Conservative politician and U.K. government minister Ian Duncan dubbed the excuses “shocking and pathetic,” while Amanda Mackenzie, CEO of responsible business organization Business in the Community, said that “you might think it’s 1918, not 2018. It (the list) reads like a script from a comedy parody, but it’s true.”
However, Mackenzie remained optimistic that a more gender-equal future was becoming more likely.
“We have plenty of reasons to be optimistic — the combination of gender pay gap reporting and the increased focus on equality and diversity in general by responsible businesses means there are more women on boards than ever before,” she said.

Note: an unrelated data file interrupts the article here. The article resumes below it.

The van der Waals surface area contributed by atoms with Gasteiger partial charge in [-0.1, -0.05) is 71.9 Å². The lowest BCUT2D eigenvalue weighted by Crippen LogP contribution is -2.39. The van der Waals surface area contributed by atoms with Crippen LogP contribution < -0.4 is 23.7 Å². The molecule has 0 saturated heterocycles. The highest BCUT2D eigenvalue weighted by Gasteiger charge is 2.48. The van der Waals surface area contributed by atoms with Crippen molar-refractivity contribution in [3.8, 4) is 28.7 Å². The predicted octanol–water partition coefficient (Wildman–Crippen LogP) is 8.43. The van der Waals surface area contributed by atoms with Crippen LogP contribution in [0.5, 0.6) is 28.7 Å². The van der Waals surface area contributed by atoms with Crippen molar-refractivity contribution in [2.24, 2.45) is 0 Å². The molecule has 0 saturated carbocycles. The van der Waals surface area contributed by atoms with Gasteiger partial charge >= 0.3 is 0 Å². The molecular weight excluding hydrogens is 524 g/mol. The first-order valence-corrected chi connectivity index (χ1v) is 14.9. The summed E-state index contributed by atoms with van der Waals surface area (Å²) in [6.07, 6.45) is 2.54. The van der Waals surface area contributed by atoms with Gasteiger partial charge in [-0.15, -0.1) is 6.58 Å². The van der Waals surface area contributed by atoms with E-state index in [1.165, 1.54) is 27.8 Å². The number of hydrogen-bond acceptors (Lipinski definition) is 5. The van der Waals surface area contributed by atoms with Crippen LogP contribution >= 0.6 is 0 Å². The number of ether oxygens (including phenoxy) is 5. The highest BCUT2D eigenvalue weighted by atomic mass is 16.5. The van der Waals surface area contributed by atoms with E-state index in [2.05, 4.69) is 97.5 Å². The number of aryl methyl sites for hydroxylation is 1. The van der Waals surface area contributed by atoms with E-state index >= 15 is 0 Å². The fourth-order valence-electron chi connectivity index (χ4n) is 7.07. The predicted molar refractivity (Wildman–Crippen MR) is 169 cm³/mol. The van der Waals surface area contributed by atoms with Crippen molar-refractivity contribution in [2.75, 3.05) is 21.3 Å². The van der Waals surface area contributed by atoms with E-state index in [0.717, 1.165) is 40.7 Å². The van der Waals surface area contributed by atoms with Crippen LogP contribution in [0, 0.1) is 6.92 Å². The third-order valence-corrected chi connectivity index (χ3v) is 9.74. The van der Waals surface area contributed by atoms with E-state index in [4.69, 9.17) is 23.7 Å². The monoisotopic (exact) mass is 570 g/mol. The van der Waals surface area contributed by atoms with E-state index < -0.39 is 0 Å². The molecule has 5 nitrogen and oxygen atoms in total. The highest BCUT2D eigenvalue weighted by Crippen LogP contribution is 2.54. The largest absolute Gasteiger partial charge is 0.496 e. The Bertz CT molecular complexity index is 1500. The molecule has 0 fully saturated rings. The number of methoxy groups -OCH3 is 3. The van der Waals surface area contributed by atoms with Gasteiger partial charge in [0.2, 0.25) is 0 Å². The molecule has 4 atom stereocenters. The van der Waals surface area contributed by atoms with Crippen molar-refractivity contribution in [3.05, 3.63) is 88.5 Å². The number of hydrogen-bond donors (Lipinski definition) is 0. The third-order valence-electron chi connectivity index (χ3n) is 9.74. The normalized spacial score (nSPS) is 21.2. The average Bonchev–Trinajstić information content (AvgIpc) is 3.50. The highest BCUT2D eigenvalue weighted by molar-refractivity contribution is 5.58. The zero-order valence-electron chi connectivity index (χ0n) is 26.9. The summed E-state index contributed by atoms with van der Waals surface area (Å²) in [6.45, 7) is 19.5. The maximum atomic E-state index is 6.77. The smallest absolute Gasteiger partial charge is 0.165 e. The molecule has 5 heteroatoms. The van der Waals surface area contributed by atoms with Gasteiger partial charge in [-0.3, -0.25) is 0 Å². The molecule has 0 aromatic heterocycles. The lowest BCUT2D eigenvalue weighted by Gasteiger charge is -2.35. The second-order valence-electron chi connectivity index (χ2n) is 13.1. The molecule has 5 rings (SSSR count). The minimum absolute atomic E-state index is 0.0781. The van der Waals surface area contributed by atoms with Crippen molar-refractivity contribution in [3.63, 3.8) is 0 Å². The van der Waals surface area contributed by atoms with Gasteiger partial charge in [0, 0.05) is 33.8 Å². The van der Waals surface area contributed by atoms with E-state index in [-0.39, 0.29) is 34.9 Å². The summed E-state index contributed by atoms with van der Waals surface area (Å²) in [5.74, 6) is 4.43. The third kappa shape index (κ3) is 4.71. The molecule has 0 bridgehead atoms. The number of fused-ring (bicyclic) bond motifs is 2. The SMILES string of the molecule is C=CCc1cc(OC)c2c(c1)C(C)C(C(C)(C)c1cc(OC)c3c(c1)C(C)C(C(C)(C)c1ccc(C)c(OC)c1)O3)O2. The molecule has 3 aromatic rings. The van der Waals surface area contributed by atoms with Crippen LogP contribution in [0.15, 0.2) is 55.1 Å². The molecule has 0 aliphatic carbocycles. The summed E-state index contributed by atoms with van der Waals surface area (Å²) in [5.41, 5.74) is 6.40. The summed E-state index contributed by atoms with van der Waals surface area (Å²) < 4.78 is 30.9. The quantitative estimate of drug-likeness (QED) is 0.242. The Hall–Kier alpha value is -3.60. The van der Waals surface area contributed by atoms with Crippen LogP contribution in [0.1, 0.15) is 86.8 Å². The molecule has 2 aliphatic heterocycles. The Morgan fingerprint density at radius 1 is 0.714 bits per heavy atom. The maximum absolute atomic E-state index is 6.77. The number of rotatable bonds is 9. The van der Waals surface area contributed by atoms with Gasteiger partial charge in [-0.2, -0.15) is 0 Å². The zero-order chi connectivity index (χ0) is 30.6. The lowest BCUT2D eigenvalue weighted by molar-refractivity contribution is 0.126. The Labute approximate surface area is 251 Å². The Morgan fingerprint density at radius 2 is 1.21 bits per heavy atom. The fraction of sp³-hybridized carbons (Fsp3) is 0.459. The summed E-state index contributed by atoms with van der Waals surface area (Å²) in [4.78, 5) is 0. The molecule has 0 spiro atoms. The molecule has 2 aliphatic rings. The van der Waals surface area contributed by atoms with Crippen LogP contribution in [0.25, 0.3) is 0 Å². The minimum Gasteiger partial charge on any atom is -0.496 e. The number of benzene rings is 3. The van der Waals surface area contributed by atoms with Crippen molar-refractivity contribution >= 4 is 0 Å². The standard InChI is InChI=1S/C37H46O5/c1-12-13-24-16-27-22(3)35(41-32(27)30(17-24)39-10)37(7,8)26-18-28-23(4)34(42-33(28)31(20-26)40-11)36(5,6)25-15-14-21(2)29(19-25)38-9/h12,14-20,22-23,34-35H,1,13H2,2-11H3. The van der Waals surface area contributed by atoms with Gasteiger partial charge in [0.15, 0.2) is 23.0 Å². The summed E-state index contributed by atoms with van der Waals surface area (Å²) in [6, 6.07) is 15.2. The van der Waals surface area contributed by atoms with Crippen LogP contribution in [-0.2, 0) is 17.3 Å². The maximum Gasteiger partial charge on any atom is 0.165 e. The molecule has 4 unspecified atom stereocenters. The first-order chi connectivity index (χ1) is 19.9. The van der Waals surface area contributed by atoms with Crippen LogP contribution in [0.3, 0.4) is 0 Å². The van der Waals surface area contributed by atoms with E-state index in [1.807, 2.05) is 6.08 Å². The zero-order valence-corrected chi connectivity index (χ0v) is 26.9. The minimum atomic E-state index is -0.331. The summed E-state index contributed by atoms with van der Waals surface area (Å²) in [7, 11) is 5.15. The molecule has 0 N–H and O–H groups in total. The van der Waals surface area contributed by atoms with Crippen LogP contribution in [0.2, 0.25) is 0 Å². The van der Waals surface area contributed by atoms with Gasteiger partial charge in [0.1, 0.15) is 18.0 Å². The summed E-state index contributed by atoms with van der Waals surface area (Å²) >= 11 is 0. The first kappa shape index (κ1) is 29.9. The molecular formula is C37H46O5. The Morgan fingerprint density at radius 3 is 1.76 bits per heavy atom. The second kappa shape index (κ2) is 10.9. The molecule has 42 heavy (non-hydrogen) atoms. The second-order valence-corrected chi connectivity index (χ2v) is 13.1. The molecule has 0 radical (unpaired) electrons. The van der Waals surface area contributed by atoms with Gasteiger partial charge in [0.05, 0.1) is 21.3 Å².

“While we still have a long way to go, with the collaboration between government, employers and their employees (both men and women), we could see true equality in our lifetime.”
Signs of improvement were highlighted in a report published in March that showed that almost 29 percent of FTSE 100 board positions are now held by women, up from 12.5 percent in 2011. The same report revealed that the number for women on FTSE 350 boards had risen to 25.2 percent.